De Mange Machine's La Meme Indifference Qu'il Temoignait Envers Toutes Choses is further fecklessness with its sludgy abrasion and nerve-shattering debauchery that is satanic, and though it seeks to redeem itself in the mid-portion of the track one is likely in too much pain and therefore cares less. Trombone's Fanfare Mecanique calls a halt to the lunacy with its righteous beat and simplistic keyboard medley that is interchanged with its step-toe beats. Unfortunate for Trombone to be placed last on the disc; the spot is rather cruel, assuming one has made it past Frederic Nogray's Beat Regulier A 200 HZ Pres, which fools the listener by sounding like a Frankie Bones dance thumper, but becomes an amplified stress test like a heart working its way towards cardiac arrest. Using this metaphor, Nogray's punishing track is a warped game of Can You Take It at a grueling 6:35. The question is, can the listener take this disc at all?

WordDisc G is far more pleasing to the ears with its many varied club/house/trance/acid-themed songs that kind of drifts off in the middle, but returns suitably to avoid a sense of apoplexy. Milligramme's Intestines is a slick, hard fuzzcore jam like a Prodigy remix, while Lith's Rupture is tomahawked with a bass-laden, scrappy coldwave sensibility, a tribal tempo that is well-engineered, and, crazily enough, is great to watch a softcore porn flick on mute to. Rudra Vena's Produit is flat-out awesome with its rapid-fire jungle rhythm executed with sharp precision. Morphoex's Cobaye has a steady bass and drum line that is torn here and there with miscellaneous racket, yet it remains a cool industrial grinder. Komplex's Le Sens Des Nuances is a standard bass-oriented track with more than a few nods towards Skinny Puppy, while Zerogoki's Layer 1 Weird has an interesting rat-a-tat tweak to its old school beat, often sending it through hyperspeed.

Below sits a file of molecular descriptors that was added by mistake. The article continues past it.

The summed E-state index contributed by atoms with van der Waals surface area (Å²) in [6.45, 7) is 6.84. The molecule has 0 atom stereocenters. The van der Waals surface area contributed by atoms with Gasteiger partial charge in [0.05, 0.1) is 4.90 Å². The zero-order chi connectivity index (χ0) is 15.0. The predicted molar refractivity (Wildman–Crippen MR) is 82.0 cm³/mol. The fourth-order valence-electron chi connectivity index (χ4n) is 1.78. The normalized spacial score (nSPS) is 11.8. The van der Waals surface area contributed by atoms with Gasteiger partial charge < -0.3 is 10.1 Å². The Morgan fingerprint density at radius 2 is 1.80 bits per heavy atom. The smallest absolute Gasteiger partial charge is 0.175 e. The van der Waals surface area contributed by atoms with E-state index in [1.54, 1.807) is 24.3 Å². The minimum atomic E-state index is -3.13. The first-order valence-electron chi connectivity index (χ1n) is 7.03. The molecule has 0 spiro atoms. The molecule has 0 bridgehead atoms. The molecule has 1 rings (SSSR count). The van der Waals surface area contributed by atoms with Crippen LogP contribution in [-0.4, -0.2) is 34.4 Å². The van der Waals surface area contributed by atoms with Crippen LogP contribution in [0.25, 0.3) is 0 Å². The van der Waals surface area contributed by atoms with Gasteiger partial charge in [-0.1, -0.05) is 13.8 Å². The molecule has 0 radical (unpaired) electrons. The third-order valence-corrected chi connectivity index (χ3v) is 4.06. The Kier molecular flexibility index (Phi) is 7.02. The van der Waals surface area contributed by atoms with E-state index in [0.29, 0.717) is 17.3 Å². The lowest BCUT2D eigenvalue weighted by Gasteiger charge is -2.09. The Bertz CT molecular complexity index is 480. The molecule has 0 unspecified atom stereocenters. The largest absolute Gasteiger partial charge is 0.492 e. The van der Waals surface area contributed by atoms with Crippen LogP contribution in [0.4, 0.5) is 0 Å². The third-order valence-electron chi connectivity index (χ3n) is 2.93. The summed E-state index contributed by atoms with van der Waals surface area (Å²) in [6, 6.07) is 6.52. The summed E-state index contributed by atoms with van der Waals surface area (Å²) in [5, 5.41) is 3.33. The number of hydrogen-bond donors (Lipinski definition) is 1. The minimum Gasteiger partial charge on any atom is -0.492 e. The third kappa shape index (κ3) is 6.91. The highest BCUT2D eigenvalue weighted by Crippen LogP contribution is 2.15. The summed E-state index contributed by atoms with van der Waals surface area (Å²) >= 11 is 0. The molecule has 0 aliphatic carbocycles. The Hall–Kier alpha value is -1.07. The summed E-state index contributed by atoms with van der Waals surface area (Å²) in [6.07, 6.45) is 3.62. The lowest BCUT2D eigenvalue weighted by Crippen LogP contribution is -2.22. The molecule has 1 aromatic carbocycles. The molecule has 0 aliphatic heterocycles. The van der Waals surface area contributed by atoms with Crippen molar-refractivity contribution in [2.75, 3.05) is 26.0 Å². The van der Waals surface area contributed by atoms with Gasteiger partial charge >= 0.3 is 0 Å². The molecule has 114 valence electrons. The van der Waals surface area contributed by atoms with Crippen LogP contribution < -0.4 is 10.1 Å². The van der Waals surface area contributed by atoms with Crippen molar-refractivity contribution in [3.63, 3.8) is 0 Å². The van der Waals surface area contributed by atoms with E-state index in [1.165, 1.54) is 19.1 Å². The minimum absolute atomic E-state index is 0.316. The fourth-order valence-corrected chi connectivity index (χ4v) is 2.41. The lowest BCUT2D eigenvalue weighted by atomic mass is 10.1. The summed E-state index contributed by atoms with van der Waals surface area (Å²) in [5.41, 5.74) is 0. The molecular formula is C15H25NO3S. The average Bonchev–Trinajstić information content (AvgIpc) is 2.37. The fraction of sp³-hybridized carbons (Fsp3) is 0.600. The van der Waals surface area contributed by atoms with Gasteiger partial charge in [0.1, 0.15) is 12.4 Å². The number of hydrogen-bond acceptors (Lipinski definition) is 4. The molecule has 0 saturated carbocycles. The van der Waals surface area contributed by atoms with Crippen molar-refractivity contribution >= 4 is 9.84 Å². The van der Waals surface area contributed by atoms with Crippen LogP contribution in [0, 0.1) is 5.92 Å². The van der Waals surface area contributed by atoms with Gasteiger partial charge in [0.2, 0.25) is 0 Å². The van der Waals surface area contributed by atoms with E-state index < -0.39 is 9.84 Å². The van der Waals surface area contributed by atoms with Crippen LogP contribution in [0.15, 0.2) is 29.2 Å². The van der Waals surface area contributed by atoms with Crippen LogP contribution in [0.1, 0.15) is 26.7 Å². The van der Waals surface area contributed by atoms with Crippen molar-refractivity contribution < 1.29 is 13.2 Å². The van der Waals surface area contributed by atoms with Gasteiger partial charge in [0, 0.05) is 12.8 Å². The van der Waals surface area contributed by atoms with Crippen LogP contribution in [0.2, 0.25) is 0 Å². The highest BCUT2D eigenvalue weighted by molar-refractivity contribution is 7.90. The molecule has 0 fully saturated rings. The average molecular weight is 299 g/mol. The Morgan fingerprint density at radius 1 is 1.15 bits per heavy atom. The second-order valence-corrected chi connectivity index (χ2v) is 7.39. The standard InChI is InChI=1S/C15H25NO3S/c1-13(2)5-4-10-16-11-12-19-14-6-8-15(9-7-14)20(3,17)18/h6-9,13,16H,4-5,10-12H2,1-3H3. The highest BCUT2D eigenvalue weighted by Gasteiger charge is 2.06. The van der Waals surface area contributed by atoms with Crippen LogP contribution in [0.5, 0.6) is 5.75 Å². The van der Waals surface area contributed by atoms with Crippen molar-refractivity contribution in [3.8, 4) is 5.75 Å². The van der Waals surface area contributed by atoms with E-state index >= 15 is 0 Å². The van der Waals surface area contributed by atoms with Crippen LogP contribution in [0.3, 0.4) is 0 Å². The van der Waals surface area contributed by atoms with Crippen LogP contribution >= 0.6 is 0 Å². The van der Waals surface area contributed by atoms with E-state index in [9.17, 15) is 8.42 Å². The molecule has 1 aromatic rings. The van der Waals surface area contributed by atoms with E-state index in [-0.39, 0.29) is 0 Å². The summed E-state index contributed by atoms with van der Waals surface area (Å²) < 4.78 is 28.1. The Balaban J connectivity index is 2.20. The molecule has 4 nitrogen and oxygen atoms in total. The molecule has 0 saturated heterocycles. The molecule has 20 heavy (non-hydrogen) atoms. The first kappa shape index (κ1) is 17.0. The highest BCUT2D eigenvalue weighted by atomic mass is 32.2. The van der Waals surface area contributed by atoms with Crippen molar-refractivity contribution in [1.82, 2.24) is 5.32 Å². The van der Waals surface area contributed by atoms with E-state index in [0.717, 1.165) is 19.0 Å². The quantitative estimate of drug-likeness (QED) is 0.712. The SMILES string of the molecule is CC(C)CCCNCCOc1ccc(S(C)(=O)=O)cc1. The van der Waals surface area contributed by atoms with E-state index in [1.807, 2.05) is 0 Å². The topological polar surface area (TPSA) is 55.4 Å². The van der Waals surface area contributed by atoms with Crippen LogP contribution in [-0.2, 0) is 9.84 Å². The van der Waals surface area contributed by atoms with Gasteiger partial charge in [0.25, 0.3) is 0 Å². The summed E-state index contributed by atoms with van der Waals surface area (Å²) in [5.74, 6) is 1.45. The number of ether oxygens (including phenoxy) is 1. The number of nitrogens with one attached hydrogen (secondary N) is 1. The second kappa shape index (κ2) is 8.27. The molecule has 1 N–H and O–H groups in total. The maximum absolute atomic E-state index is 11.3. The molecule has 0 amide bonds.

Remain Silent's Introversion Part 4 has a seductive trance grind that builds towards a nice climax, also good for softcore, considering the sex scenes are normally over with in the span of a couple of minutes. Have fun trying to time this track to your favorite Skinemax flick; it's a guaranteed blast. Punish Yourself vs. The Cult Movie Memorial (great name) tones the tempo way down with Khalifa/Replacement for Anything which is sleepy, whispery, chafy and subversive. Vassalfada's I am Between is more like I am on the outside and slowly fluttering away, with its shuffle-slide hisses that dissipates before one realizes the track was even there.